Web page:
Local teachers ‘treated different’ at Cree School Board says teachers, union

CSB workers have gone two years without a contract, blame school board for stalling.

The union representing the Cree School Board workers wants local employees to have the same benefits as staff recruited from the south to work in schools on Cree territory.

Negotiations between the Cree School Board (CSB) and the Centre des syndicats du Québec, the union representing CSB workers, have been going on for two years.

CSB workers have been without a contract since 2020.

Their main gripe is that teachers recruited from the South have more benefits baked into their contract than local (mostly Cree) employees.

Joel Tapiatic, a high school Cree culture teacher and Paul Washipabano, a computer technician for an elementary school walked out of their jobs on May 27 in Chisasibi, in northwestern Quebec to show their frustration.

“There’s a big gap from the local hired and the ones that are hired away from town, and there’s a big difference in benefits. And that’s the negotiations that have been going on here,” said Tapiatic.

“What we’re fighting for is for equity with the people that are hired from out of town that come into our communities, so we’re really fighting for the locally hired people to have the same advantages as the ones that come in from the south,” said Washipabano.

Benefits for teachers moving from 50 km outside the region include paid outings and a lodging allowance — and other, subtler advantages.

“For instance, for parking, they shovel their pathways, but as for the local, they’re not shoveled. [We’re] treated different,” said Tapiatic.

The majority of the teachers in the Cree School Board are not Cree, and Washipabano said locals should be encouraged to work in schools.

“The Cree School Board is being very stubborn. I wish they would invest into their own people, into their own nation, because this would benefit a lot of local people, said Washipabano. “That would be investing in the Cree Nation.”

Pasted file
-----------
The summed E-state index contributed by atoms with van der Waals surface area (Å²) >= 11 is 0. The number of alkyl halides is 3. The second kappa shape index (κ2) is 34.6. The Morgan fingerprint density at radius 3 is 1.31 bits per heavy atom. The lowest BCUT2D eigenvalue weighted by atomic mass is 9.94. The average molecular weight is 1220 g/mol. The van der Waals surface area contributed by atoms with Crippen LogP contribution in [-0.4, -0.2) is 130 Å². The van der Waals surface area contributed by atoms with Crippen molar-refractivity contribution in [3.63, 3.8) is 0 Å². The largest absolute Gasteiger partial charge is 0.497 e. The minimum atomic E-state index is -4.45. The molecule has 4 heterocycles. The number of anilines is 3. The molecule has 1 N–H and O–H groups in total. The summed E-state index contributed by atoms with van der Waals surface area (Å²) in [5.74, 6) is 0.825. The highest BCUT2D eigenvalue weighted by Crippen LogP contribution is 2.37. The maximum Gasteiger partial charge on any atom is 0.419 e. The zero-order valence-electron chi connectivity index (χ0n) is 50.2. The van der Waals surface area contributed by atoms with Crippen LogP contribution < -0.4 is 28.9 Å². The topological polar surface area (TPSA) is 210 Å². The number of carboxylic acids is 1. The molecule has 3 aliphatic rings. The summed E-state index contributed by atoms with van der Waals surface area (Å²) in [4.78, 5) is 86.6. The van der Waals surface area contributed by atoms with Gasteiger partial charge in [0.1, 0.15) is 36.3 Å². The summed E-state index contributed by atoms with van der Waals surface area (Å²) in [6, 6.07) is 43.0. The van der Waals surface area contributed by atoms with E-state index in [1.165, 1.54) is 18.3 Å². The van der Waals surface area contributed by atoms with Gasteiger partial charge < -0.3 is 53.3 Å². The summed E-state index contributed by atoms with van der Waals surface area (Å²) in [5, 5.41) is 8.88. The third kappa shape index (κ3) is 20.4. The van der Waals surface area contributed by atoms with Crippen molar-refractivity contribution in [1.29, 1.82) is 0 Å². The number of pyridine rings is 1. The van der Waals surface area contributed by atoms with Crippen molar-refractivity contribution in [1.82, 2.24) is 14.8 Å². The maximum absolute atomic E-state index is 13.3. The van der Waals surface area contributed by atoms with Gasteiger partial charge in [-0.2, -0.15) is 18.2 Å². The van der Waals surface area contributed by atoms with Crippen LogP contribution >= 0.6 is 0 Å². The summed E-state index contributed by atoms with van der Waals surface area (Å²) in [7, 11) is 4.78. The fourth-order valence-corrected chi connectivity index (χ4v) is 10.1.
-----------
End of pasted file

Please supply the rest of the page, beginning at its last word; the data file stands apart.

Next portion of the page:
Katavik Ilisarniliriniq, the school board for the Nunavik region in northern Quebec, recently granted local teachers and support staff similar benefits as those recruited from the south after union negotiations.

Meanwhile, CSB workers have seen their real salaries shrink as inflation compounds the already high cost of living up north.

“We haven’t had a salary raise for the last two years,” said Washipabano. “We’re very patient, we’re very hardworking, but it’s coming to the point where it’s getting, I don’t want to say ridiculous, but something’s got to move.”

Centre des syndicats du Québec organized demonstrations on May 27 in solidarity with CSB workers in several locations across Quebec. Union president Éric Gingras said working with the CSB has been difficult.

“The funds are there, the money is there. Now it takes a willingness. And that willingness, it seems that we’re forgetting that in a negotiation, it’s to benefit both parties, not just one party, not just the school board that wants to impose its point of view,” said Gingras in French.

“The message we’re sending, it’s that there aren’t multiple classes of employees. Public sector employees in the education network should benefit from the same advantages, and we’re working hard on that. We also want regardless of the job category, whether you’re a teacher, a professional, support staff, that you can benefit from good working conditions.”

Tapiatic says the next strike will last days if an agreement isn’t reached soon, and he’ll miss his work if it does.

“I’ve always been saying this, my job as a Cree culture teacher is not a job for me, it’s more like a hobby, that’s what I think of,” said Tapiatic.

“We’re already happy to go to work, we love our work, the school is the heart of every community,” said Washipabano.

The Cree School Board declined an interview request from APTN News.

Emelia holds a BA in Global Political Economy from the University of Manitoba. Prior to joining the APTN News team in Montreal, she was a reporter and editor for The Manitoban and has worked as a freelance writer. Fournier is a member of the Métis Nation.